Special masters in two interstate disputes, one involving compact claims and the other an equitable apportionment, recently heard oral argument on motions to dismiss.
On June 19, Special Master Ralph Lancaster denied Georgia's motion to dismiss Florida's Apalachicola-Chattahoochee-Flint River Basin water apportionment action for failure to join the U.S. on the ground that he could grant adequate relief without a judgment against the federal government should Florida prevail (Florida v. Georgia, U.S., No. 142, ORIG., 6/19/15).
On Aug. 19, Special Master A. Gregory Grimsal heard oral argument on New Mexico's motion to dismiss complaints filed by Texas and the U.S. on the grounds that the Rio Grande Compact doesn't impose “a Texas stateline delivery obligation and a duty on New Mexico to protect Rio Grande Project deliveries to the stateline” (Texas v. New Mexico, U.S., No. 142, ORIG., oral arguments 8/19/15).
Grimsal hasn't ruled on the motion.
Tennessee's filings and the history of the dispute offer clues into what it may argue in a motion to dismiss.
In addition to the defenses raised above, Tennessee has argued that Mississippi should frame its case as an equitable apportionment of aquifer water rather than a state-law tort claim.
“Mississippi has no sovereign right to exclude other States and their political subdivisions from (or to charge them for obtaining) any of the groundwater in the Aquifer, in the absence of an allocation obtained through an interstate compact or an equitable apportionment,” Tennessee wrote in its answer.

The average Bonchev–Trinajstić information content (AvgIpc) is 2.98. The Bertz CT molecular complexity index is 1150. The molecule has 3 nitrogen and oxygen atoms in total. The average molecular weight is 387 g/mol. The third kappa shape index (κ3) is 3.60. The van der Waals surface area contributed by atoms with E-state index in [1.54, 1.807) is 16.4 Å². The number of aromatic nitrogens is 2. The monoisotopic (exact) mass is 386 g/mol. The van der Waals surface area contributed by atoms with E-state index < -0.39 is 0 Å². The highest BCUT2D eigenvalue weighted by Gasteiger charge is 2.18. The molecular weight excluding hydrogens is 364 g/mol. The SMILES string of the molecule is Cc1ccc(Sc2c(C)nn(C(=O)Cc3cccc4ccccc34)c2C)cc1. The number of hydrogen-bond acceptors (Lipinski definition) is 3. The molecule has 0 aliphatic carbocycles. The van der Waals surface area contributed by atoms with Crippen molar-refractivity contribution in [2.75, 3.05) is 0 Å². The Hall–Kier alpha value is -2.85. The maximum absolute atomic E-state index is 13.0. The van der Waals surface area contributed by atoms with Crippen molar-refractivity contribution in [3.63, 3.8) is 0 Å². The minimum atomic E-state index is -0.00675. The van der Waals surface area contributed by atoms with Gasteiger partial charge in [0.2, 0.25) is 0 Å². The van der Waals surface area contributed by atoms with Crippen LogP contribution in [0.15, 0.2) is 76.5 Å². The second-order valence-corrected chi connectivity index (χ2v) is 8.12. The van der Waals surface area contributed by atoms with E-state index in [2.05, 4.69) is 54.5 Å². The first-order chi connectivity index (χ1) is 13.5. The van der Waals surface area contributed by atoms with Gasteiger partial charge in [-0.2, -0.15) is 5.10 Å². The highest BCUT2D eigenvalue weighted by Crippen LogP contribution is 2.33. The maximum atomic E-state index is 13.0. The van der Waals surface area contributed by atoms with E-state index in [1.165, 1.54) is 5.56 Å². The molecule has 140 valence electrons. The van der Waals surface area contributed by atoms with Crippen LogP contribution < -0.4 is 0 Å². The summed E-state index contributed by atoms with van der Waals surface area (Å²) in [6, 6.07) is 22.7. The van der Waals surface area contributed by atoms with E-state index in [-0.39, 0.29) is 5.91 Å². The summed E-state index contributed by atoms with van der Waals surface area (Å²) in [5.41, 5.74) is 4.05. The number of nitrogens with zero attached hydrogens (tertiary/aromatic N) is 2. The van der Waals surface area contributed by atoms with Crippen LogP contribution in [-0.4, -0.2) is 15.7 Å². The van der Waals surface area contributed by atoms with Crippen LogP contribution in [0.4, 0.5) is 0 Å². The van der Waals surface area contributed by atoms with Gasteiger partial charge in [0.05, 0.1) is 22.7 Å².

It argued in both its brief in opposition and answer that issue preclusion—specifically, defensive non-mutual collateral estoppel—bars Mississippi's complaint. This means that although Tennessee wasn't a defendant in an earlier case, an issue before the court, whether an apportionment is necessary has already been litigated and decided.
The U.S. Court of Appeals for the Fifth Circuit affirmed the dismissal of Mississippi's complaint against Memphis and concluded that the state must file an equitable apportionment action against Tennessee in the Supreme Court rather than seek damages against the city (Hood ex rel. Miss. v. City of Memphis, 570 F.3d 625, 2009 BL 122204 (5th Cir. 2009)).
The Supreme Court denied Mississippi's petition to hear oral argument on the Fifth Circuit's ruling. It also denied without prejudice Mississippi's motion to file a bill of complaint against Tennessee and Memphis in 2010 (Mississippi v. City of Memphis, 559 U.S. 901, 130 S. Ct. 1317, 175 L. Ed. 2d 1071, 2010 BL 15954 (2010)).
It has also argued that claims for damages are barred under Supreme Court precedent where the state doesn't have any ownership right to aquifer water but rather a usufructuary right, or the right to use, the resource.
The Tennessee Office of the Attorney General and Reporter declined to comment on the appointment of the special master.
C. Michael Ellingburg Sr. of Daniel Coker Horton & Bell PA in Jackson, Miss., is counsel of record for Mississippi.
David C. Frederick of Kellogg, Huber, Hansen, Todd, Evans & Figel PLLC in Washington, D.C., is counsel of record for Tennessee.
Leo M. Bearman of Baker, Donelson, Bearman, Caldwell & Berkowitz PC in Memphis, Tenn., is counsel of record for Memphis Light, Gas & Water.
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To contact the editor responsible for this story: Larry Pearl at email@example.com